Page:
QUEEN, Was It All Worth It?

Written by @KralTunes

Anytime something new or unreleased comes from a legendary band, the anticipation tends to excite the fan base. It is a rare treat to receive such a gift from a band 40+ years into their career, much less new material from a bygone era when they were still relatively young – not so much hungry – but still somewhat creative.  So count me as one of the giddy fans who squealed like a school girl when QUEEN announced the coming of new material.  Of course, I let my wildest expectations get the best of me as I hoped for a full album.

Needless to say, those dreams were dashed, as we fans are treated to yet ANOTHER compilation release. This time, QUEEN showed their softer side and did share some of the promised material. Their offering? 3 new songs – 2/3 of which are not actually new, per se.

(I’m not gonna waste anyone’s time reviewing the 376 additional tracks on this release, all of which have been on multiple collections.  The only thing you need to know is that these are QUEEN songs, which does render them equally flawless…now lets move on).

The first of the fresh 3 is “Let Me In Your Heart Again“, the “Loch Ness Monster” of the trio.  A song that many have sworn over the years existed, but has never seen the light of day.  Being a typical late stage QUEEN track, it’s mostly about love and all that mushy crap, but is still very enjoyable.  Every mandatory QUEEN signature is present, from the harmonies to Brian May’s guitar tone.   Plus, just hearing Mercury’s voice belt out something different after all of these years is reward enough.  Fortunately, we are treated to a pretty decent song for an 80’s track that was not good enough to finish back then.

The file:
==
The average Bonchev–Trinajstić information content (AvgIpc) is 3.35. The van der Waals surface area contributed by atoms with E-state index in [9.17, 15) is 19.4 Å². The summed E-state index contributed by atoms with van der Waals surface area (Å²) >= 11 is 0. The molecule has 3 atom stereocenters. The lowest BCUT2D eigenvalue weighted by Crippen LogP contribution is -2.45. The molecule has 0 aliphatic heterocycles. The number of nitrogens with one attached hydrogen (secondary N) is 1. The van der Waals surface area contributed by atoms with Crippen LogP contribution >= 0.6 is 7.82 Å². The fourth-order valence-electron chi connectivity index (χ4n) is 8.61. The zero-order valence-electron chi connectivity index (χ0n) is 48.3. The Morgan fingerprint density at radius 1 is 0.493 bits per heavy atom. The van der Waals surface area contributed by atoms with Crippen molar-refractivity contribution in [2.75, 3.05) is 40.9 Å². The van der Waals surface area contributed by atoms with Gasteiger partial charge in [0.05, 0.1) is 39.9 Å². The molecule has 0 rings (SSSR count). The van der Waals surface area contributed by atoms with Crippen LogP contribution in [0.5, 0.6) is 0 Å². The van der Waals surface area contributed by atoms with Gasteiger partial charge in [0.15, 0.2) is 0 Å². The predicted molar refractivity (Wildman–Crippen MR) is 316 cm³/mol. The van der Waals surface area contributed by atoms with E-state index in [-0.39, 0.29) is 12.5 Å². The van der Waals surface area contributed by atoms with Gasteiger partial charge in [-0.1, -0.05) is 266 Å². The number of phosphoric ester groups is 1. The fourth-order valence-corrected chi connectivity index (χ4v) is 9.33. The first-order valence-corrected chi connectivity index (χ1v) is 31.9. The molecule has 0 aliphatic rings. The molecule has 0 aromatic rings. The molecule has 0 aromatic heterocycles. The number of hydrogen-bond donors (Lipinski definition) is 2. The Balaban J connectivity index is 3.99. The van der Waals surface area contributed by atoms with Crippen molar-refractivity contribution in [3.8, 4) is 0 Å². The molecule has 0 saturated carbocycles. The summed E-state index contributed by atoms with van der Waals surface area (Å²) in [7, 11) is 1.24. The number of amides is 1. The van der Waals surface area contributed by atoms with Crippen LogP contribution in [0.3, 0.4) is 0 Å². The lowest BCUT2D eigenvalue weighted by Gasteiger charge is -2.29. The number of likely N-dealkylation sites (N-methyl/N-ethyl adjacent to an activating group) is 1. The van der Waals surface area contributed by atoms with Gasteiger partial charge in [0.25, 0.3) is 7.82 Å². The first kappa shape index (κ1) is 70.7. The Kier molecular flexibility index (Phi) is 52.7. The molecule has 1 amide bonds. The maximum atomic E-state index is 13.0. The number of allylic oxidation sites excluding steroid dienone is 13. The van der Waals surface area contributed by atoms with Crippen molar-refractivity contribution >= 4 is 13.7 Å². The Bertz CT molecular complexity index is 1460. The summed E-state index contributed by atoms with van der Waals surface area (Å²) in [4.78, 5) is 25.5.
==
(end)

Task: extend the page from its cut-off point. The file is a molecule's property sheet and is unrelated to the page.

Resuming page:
Next is “Love Kills”, which was originally a solo syntha-fied Freddie song that has now been Queen-ified for this release.  An acoustic guitar opening segued into a familiar Mercury vocal take (the song has been mixed and remixed many times over the years). I have never actively sought this track out, but I have always been pleasantly surprised when I came across it.  Simply put, the band did a good job with it.  Although it has a more melancholy take than the original, it is not too dramatic and has a decent enough synthesizer bridge to break things up before the big finish.  This version breathes new life into the song, and saves it from the dated sounds of the 1980’s original.  Regardless of the arrangement, the vocals are the real centerpiece of this song.  Even Freddie’s odd wailing that was tacked onto the last 10 seconds of the track (like the ghost of the frontman haunting the recording process) is a welcome addition.

Finally, the track that fans are probably looking forward to the most is one of the mythical Mercury/Jackson duets, “There Must Be More To Life Than This”.  Why many are dubbing this as a long lost take is strange, considering various copies have been on the interwebs for years now.  I, for one, have never been a huge fan of the track, but was at least excited at the prospect of hearing a cleaned up version. Even though I am happy to have it for my collection, this track does absolutely nothing for me and I think the mixing is the culprit.

People have been crapping on producer William Orbit’s mix for weeks now, and I must say, they are not that far off. Where the first 2 tracks sound big and clean, this one feels muddy and the vocals are just simply smothered by the instrumentation, not to mention that the entire thing is too damn LOUD.  Some of the dynamics from the previous songs may have helped in this more somber piece (how jarring is that Brain May high note rotund the 2:05 minute mark?!).

So, was it all worth it?  YES.

Yes, it is wonderful to hear this band come to life once again.  “Let Me In Your Heart Again” is the clear winner for me with this release, followed closely by Love Kills.   However, these new tracks do nothing to enhance nor tarnish the legacy that these four musicians have created.  Instead these songs will be listened to over the next few weeks with a wonderful sense of nostalgia, but then become swiftly forgotten footnotes of a once brilliant career.


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